(group) History books often lament the destruction of the gret herds of bison that roamed the western prairies prior to the arrival of white men.
- Why were so many white men willing to shoot these animals and leave their meat and hide to rot? Wasn't this highly wasteful? Why did so many people apparently place such a high value on a moment of sport as to kill these animals for no other reason than the excitement of it?
Because of the lack of institutions with guns that supported property rights in those days. When it comes down to it property rights can only be enforced by agreement or by gun. The aboriginal owners of North America couldn't get agreement and they didn't have the arms to enforce their property rights.
- Who bore the costs when a hunter shot a bison or
buffalofrom the window of a passing train?
- Was the near extinction of the buffalo an irreversible act? Or could we bring those huge herds of buffalo back within a few years if the proper incentives existed?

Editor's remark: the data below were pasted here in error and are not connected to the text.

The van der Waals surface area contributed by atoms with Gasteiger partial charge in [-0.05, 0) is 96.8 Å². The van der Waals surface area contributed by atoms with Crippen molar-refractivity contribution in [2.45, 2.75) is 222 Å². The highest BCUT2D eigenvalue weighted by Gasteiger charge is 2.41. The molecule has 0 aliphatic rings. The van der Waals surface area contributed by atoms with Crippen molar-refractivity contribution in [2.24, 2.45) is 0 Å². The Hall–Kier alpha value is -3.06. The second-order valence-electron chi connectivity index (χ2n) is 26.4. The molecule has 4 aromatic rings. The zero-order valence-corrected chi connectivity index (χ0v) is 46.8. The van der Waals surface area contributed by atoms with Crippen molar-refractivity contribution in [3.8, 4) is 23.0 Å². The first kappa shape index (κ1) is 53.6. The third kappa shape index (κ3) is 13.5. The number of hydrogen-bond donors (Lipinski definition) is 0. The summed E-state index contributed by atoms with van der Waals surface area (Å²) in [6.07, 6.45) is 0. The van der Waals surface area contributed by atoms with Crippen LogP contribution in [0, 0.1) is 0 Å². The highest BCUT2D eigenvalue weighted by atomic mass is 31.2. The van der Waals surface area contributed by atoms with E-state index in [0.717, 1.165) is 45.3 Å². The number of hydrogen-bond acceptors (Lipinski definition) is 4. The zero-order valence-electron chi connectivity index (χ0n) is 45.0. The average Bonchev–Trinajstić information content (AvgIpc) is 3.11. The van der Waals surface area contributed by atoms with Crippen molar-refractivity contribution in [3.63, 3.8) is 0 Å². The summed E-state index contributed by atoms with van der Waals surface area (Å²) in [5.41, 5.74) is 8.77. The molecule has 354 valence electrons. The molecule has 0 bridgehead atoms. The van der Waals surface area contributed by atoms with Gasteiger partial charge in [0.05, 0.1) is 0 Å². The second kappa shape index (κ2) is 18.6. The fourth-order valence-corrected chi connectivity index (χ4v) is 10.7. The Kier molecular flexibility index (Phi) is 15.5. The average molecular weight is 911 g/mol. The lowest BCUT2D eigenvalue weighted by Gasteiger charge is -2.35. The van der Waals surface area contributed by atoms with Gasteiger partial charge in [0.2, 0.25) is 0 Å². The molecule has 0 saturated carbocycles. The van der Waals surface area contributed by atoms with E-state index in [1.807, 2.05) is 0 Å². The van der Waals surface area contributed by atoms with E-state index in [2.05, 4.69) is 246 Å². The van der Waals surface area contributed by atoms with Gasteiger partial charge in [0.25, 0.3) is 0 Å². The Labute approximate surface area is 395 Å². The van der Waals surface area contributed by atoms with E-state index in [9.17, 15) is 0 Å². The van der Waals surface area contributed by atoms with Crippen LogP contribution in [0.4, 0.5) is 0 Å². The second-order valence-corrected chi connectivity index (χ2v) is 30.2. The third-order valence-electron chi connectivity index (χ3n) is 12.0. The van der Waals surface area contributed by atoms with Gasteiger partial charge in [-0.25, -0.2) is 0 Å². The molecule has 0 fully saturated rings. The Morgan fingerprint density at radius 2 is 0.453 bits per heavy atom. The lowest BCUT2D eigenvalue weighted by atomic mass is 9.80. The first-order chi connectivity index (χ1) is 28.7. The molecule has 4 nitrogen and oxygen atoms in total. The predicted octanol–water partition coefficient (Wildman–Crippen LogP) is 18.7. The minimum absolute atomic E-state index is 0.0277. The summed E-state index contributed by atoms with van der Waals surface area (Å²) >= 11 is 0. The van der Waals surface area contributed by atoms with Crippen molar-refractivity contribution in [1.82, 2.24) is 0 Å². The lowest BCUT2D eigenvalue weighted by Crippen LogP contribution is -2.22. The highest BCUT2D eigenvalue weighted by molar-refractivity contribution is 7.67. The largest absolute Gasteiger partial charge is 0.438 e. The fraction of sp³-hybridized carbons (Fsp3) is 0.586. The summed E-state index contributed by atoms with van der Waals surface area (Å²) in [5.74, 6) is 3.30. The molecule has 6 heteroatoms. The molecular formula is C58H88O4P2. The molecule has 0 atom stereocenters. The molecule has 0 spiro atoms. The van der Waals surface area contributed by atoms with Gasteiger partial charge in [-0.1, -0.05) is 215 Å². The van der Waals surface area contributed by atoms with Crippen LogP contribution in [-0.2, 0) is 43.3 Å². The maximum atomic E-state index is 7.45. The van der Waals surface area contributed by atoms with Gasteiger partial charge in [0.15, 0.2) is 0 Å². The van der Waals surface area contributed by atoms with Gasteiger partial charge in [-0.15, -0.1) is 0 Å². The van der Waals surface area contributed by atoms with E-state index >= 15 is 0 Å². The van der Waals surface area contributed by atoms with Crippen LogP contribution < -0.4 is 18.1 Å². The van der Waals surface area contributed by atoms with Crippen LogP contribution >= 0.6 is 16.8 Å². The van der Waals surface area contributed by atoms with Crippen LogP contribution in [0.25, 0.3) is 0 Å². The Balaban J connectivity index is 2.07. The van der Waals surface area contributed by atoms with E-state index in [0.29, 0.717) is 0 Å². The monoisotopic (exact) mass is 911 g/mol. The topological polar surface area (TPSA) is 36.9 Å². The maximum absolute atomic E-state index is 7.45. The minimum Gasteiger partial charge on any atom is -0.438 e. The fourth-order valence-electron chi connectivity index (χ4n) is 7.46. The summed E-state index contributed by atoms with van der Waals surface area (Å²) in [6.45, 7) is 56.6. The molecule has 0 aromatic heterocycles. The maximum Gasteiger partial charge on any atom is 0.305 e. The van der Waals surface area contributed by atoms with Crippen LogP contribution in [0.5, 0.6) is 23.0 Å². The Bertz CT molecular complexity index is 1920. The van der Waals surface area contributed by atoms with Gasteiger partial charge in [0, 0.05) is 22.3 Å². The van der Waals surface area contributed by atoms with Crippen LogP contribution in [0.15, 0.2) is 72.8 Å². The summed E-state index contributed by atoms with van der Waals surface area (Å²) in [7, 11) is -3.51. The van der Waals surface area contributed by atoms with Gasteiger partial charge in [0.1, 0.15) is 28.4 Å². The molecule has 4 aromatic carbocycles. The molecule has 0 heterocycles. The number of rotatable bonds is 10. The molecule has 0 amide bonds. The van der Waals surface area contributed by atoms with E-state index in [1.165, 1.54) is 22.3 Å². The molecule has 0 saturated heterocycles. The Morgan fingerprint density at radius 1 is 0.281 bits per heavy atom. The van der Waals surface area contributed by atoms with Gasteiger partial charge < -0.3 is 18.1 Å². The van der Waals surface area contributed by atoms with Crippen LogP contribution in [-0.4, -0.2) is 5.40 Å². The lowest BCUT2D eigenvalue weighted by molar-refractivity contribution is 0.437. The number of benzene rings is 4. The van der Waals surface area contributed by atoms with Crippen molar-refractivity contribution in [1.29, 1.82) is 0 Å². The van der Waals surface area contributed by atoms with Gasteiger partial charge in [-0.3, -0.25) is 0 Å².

You cannot bring back the buffalo quickly because the killing of vast numbers of them reduced the genetic diversity. It'd be the same as killing all rotweilers and then trying to bring them back by breeding rotweilers from the remaining dog breeds. Though with proper incentives the number of bison could be increased quickly. Just not the same kind of bison.
- What is the animal that has replaced the buffalo on the western prairies? Why do the numerous vast herds of cattle that cover the country not suffer the fate of the buffalo? What do you think would happen to the relative size of cattle and buffalo herds if Americans lost their laste for beef and acquired an intense love of buffalo meat?
People don't kill random cattle because they fear the guns of cattle owners (or the government which recognizes their ownership but didn't recognize indigenous ownership of bison). Cattle and bison herds would likely switch positions in numbers, though this could hardly be called the same as bringing back the free-roaming herds of bison that existed in the 19th century.